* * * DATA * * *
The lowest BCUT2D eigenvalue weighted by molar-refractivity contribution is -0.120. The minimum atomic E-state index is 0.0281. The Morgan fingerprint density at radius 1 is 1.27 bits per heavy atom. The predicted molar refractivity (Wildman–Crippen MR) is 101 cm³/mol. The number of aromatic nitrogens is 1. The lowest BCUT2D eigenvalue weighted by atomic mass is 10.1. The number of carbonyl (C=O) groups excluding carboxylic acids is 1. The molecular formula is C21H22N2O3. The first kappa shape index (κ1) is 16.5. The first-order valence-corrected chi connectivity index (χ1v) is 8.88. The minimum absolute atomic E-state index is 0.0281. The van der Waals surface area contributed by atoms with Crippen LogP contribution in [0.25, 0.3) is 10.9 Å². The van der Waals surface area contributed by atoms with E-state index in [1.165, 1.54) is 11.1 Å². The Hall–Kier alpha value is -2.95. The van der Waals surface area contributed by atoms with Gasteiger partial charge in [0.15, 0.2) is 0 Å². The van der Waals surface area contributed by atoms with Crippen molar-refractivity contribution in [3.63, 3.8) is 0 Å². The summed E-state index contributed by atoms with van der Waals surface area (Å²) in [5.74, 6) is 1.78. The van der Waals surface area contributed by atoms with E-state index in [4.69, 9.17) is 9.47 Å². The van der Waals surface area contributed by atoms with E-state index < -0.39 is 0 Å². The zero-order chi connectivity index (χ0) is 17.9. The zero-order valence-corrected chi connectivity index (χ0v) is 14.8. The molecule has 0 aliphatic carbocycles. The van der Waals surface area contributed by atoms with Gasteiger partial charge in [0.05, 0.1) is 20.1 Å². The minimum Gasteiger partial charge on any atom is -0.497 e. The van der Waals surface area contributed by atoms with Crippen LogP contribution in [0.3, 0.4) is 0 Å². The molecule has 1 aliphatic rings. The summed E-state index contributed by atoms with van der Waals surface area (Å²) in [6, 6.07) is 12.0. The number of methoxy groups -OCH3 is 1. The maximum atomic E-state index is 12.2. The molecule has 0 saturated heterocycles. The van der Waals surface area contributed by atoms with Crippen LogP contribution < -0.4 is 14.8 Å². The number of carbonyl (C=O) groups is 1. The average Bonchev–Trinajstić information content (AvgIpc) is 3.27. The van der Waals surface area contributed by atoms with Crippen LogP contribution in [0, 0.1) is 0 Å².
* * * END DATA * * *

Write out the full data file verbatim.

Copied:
The lowest BCUT2D eigenvalue weighted by molar-refractivity contribution is -0.120. The minimum atomic E-state index is 0.0281. The Morgan fingerprint density at radius 1 is 1.27 bits per heavy atom. The predicted molar refractivity (Wildman–Crippen MR) is 101 cm³/mol. The number of aromatic nitrogens is 1. The lowest BCUT2D eigenvalue weighted by atomic mass is 10.1. The number of carbonyl (C=O) groups excluding carboxylic acids is 1. The molecular formula is C21H22N2O3. The first kappa shape index (κ1) is 16.5. The first-order valence-corrected chi connectivity index (χ1v) is 8.88. The minimum absolute atomic E-state index is 0.0281. The van der Waals surface area contributed by atoms with Crippen LogP contribution in [0.25, 0.3) is 10.9 Å². The van der Waals surface area contributed by atoms with E-state index in [1.165, 1.54) is 11.1 Å². The Hall–Kier alpha value is -2.95. The van der Waals surface area contributed by atoms with Gasteiger partial charge in [0.15, 0.2) is 0 Å². The van der Waals surface area contributed by atoms with Crippen molar-refractivity contribution in [3.63, 3.8) is 0 Å². The summed E-state index contributed by atoms with van der Waals surface area (Å²) in [5.74, 6) is 1.78. The van der Waals surface area contributed by atoms with E-state index in [4.69, 9.17) is 9.47 Å². The van der Waals surface area contributed by atoms with E-state index < -0.39 is 0 Å². The zero-order chi connectivity index (χ0) is 17.9. The zero-order valence-corrected chi connectivity index (χ0v) is 14.8. The molecule has 0 aliphatic carbocycles. The van der Waals surface area contributed by atoms with Gasteiger partial charge in [0.05, 0.1) is 20.1 Å². The minimum Gasteiger partial charge on any atom is -0.497 e. The van der Waals surface area contributed by atoms with Crippen LogP contribution in [0.3, 0.4) is 0 Å². The molecule has 1 aliphatic rings. The summed E-state index contributed by atoms with van der Waals surface area (Å²) in [6, 6.07) is 12.0. The number of methoxy groups -OCH3 is 1. The maximum atomic E-state index is 12.2. The molecule has 0 saturated heterocycles. The van der Waals surface area contributed by atoms with Crippen LogP contribution < -0.4 is 14.8 Å². The number of carbonyl (C=O) groups is 1. The average Bonchev–Trinajstić information content (AvgIpc) is 3.27. The van der Waals surface area contributed by atoms with Crippen LogP contribution in [0, 0.1) is 0 Å².